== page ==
Tuesday, October 12, 2010

Homeowners association sues its own members, racks up $80,000 legal bill

Homeowners association sues its own members, racks up $80,000 legal bill

SAN ANTONIO - A fight between a Northeast Side homeowners association and their members has turned into an all-out war. It led to a lawsuit that has already cost more than $80,000 in legal fees. These fees will have to be paid by the HOA.

To some in the neighborhood the president of the Ventura HOA, Lisa Pfeiffer, is a bully. Eight of her neighbors say she is suing them because they tried to kick her out of office. It all started when they called a special meeting to kick out board president Pfeiffer after they became unhappy with how she was running things for the HOA.

“It's a classic example of intimidating -- picking a few people to intimidate the rest of the association, so that no one challenges them any further,” said Brenda Johnson.


It's been said that in a democratic government, voters and not guns determine who governs. Apparently the latter is called upon to decide in Privatopia -- not weapons but hired guns in the form of attorneys.


seashell said...

This defies teh crazy from "normal" dysfunctional HOAs. The board (Lisa) apparently only allowed 2 candidates to be on the ballot, and one of them doesn't live in the neighborhood (or apparently even own a residence in it) but comes from a town 25 miles away!?!

Is that one for the books?

They don't need guns. They need mental health treatment in that state. Wow.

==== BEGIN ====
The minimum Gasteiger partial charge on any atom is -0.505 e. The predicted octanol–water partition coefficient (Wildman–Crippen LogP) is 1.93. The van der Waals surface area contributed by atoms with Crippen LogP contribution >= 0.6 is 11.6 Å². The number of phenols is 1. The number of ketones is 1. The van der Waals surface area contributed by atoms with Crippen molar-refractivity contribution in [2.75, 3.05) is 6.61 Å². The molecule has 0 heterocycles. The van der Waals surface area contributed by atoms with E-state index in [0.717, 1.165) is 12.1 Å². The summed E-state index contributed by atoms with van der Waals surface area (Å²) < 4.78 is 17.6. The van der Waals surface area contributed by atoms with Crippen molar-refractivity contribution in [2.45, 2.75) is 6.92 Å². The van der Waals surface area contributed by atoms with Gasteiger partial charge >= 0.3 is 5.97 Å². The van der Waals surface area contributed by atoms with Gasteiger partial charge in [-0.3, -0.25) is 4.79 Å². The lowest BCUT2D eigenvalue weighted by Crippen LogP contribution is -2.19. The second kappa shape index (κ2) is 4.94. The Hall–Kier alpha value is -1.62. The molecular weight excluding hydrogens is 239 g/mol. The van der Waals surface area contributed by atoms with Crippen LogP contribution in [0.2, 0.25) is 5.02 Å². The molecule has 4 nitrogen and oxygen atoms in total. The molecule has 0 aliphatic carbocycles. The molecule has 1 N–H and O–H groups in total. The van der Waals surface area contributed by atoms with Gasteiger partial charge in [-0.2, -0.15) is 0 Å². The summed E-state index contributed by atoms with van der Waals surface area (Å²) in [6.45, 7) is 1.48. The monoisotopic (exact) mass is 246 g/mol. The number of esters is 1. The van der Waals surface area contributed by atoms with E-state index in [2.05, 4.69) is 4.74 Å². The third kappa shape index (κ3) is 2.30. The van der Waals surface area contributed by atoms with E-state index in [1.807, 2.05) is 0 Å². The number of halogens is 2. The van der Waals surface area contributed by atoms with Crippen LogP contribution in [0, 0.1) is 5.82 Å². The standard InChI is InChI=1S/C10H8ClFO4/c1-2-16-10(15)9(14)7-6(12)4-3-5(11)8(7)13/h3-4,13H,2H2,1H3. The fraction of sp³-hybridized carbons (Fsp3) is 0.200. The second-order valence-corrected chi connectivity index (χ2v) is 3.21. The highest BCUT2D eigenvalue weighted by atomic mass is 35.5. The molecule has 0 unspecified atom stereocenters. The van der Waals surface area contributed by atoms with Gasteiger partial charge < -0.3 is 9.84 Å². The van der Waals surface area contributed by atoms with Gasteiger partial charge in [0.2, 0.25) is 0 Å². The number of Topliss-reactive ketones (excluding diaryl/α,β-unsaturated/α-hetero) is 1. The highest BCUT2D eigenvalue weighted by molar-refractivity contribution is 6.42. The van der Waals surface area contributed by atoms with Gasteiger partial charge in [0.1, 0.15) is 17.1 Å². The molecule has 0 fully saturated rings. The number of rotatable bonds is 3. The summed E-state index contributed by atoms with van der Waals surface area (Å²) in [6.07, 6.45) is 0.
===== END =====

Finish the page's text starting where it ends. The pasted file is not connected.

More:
Anonymous said...

"Sometimes it's hard to divorce the interests of the owners from the interests of the association. Because by definition, the association are the owners."

Tyler Berding
"On The Commons"
October 2, 2010 at 52 minutes 55 seconds

Fred Fischer said...

To say that by definition, ..the association are the members ..appears to be an oxymoron, like the phrase, "cruel kindness." Because the association can only primarily represent the best interests of those who exclusively created it.

To explain it another way, the association after turnover (build out) by the developer cannot truly also be it's members because the minds that created the association and declaration are different than the minds who eventually become it's members at property purchase. In other words the eventual Board members are more accurately, acting on behalf of the original declaration creators to fulfill their goals and best interests while masquerading as representing the members. Unless the members can draft, create and register an association after build out that includes their best interests as can be done in Georgia. Then and only then can an association also be it's members.